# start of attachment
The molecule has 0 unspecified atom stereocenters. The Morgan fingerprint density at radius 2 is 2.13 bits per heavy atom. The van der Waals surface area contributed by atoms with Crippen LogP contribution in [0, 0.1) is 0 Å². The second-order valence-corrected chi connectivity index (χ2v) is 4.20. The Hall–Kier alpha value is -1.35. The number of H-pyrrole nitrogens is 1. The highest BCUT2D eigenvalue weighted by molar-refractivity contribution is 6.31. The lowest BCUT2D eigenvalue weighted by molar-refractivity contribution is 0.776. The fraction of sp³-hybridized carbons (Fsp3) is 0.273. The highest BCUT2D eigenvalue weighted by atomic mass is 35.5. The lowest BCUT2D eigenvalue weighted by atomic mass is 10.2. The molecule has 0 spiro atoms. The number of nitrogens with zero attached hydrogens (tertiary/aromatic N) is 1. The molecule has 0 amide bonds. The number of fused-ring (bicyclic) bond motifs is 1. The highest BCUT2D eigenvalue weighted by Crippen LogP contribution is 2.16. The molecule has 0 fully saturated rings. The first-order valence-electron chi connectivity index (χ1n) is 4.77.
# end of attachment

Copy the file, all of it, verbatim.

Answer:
The molecule has 0 unspecified atom stereocenters. The Morgan fingerprint density at radius 2 is 2.13 bits per heavy atom. The van der Waals surface area contributed by atoms with Crippen LogP contribution in [0, 0.1) is 0 Å². The second-order valence-corrected chi connectivity index (χ2v) is 4.20. The Hall–Kier alpha value is -1.35. The number of H-pyrrole nitrogens is 1. The highest BCUT2D eigenvalue weighted by molar-refractivity contribution is 6.31. The lowest BCUT2D eigenvalue weighted by molar-refractivity contribution is 0.776. The fraction of sp³-hybridized carbons (Fsp3) is 0.273. The highest BCUT2D eigenvalue weighted by atomic mass is 35.5. The lowest BCUT2D eigenvalue weighted by atomic mass is 10.2. The molecule has 0 spiro atoms. The number of nitrogens with zero attached hydrogens (tertiary/aromatic N) is 1. The molecule has 0 amide bonds. The number of fused-ring (bicyclic) bond motifs is 1. The highest BCUT2D eigenvalue weighted by Crippen LogP contribution is 2.16. The molecule has 0 fully saturated rings. The first-order valence-electron chi connectivity index (χ1n) is 4.77.